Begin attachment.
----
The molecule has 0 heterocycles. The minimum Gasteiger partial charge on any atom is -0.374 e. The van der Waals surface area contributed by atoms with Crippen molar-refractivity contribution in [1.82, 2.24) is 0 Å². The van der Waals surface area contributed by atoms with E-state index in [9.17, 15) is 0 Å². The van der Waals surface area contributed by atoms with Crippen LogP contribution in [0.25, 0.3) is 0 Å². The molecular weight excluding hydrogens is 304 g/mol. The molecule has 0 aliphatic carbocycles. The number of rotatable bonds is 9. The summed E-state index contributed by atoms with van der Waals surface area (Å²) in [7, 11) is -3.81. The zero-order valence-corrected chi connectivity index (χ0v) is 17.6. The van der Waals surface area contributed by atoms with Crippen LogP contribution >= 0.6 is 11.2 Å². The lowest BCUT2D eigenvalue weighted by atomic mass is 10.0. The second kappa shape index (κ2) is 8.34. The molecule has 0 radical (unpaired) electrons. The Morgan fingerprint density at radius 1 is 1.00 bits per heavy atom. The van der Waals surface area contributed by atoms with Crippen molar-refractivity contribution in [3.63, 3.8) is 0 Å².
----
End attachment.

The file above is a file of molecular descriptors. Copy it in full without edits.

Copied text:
The molecule has 0 heterocycles. The minimum Gasteiger partial charge on any atom is -0.374 e. The van der Waals surface area contributed by atoms with Crippen molar-refractivity contribution in [1.82, 2.24) is 0 Å². The van der Waals surface area contributed by atoms with E-state index in [9.17, 15) is 0 Å². The van der Waals surface area contributed by atoms with Crippen LogP contribution in [0.25, 0.3) is 0 Å². The molecular weight excluding hydrogens is 304 g/mol. The molecule has 0 aliphatic carbocycles. The number of rotatable bonds is 9. The summed E-state index contributed by atoms with van der Waals surface area (Å²) in [7, 11) is -3.81. The zero-order valence-corrected chi connectivity index (χ0v) is 17.6. The van der Waals surface area contributed by atoms with Crippen LogP contribution >= 0.6 is 11.2 Å². The lowest BCUT2D eigenvalue weighted by atomic mass is 10.0. The second kappa shape index (κ2) is 8.34. The molecule has 0 radical (unpaired) electrons. The Morgan fingerprint density at radius 1 is 1.00 bits per heavy atom. The van der Waals surface area contributed by atoms with Crippen molar-refractivity contribution in [3.63, 3.8) is 0 Å².